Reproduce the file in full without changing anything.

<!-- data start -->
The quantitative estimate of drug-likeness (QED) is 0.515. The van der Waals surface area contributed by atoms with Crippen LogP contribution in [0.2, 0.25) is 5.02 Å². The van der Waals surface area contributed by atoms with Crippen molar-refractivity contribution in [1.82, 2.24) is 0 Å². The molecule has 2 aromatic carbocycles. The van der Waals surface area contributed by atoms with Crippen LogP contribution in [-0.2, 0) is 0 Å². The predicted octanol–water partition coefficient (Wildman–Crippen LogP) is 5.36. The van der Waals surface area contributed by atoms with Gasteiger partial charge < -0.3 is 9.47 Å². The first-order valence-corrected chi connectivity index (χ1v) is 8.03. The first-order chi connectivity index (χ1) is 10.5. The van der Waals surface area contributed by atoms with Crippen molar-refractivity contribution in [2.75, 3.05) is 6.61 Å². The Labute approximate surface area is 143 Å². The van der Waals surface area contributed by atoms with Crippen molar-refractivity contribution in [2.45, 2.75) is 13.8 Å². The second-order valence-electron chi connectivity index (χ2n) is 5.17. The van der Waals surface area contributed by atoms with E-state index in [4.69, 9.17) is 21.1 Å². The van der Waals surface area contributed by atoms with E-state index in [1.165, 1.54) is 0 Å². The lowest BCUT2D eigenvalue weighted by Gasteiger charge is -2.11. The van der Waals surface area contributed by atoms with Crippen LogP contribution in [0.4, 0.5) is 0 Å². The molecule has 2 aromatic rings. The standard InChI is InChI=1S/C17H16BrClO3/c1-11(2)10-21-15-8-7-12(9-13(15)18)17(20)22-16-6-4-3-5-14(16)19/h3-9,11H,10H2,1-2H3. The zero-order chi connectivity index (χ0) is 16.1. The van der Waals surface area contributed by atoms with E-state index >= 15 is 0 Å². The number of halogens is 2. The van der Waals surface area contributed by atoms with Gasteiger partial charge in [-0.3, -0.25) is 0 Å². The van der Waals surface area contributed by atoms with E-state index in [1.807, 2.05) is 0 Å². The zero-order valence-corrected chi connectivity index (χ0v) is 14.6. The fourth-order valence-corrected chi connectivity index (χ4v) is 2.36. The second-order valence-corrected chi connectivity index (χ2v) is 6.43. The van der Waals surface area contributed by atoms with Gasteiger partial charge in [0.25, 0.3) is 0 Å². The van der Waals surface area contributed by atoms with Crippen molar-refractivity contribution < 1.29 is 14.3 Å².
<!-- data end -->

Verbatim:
The quantitative estimate of drug-likeness (QED) is 0.515. The van der Waals surface area contributed by atoms with Crippen LogP contribution in [0.2, 0.25) is 5.02 Å². The van der Waals surface area contributed by atoms with Crippen molar-refractivity contribution in [1.82, 2.24) is 0 Å². The molecule has 2 aromatic carbocycles. The van der Waals surface area contributed by atoms with Crippen LogP contribution in [-0.2, 0) is 0 Å². The predicted octanol–water partition coefficient (Wildman–Crippen LogP) is 5.36. The van der Waals surface area contributed by atoms with Gasteiger partial charge < -0.3 is 9.47 Å². The first-order valence-corrected chi connectivity index (χ1v) is 8.03. The first-order chi connectivity index (χ1) is 10.5. The van der Waals surface area contributed by atoms with Crippen molar-refractivity contribution in [2.75, 3.05) is 6.61 Å². The Labute approximate surface area is 143 Å². The van der Waals surface area contributed by atoms with Crippen molar-refractivity contribution in [2.45, 2.75) is 13.8 Å². The second-order valence-electron chi connectivity index (χ2n) is 5.17. The van der Waals surface area contributed by atoms with E-state index in [4.69, 9.17) is 21.1 Å². The van der Waals surface area contributed by atoms with E-state index in [1.165, 1.54) is 0 Å². The lowest BCUT2D eigenvalue weighted by Gasteiger charge is -2.11. The van der Waals surface area contributed by atoms with Crippen LogP contribution in [0.4, 0.5) is 0 Å². The molecule has 2 aromatic rings. The standard InChI is InChI=1S/C17H16BrClO3/c1-11(2)10-21-15-8-7-12(9-13(15)18)17(20)22-16-6-4-3-5-14(16)19/h3-9,11H,10H2,1-2H3. The zero-order chi connectivity index (χ0) is 16.1. The van der Waals surface area contributed by atoms with E-state index >= 15 is 0 Å². The number of halogens is 2. The van der Waals surface area contributed by atoms with Gasteiger partial charge in [-0.3, -0.25) is 0 Å². The van der Waals surface area contributed by atoms with E-state index in [1.807, 2.05) is 0 Å². The zero-order valence-corrected chi connectivity index (χ0v) is 14.6. The fourth-order valence-corrected chi connectivity index (χ4v) is 2.36. The second-order valence-corrected chi connectivity index (χ2v) is 6.43. The van der Waals surface area contributed by atoms with Gasteiger partial charge in [0.25, 0.3) is 0 Å². The van der Waals surface area contributed by atoms with Crippen molar-refractivity contribution < 1.29 is 14.3 Å².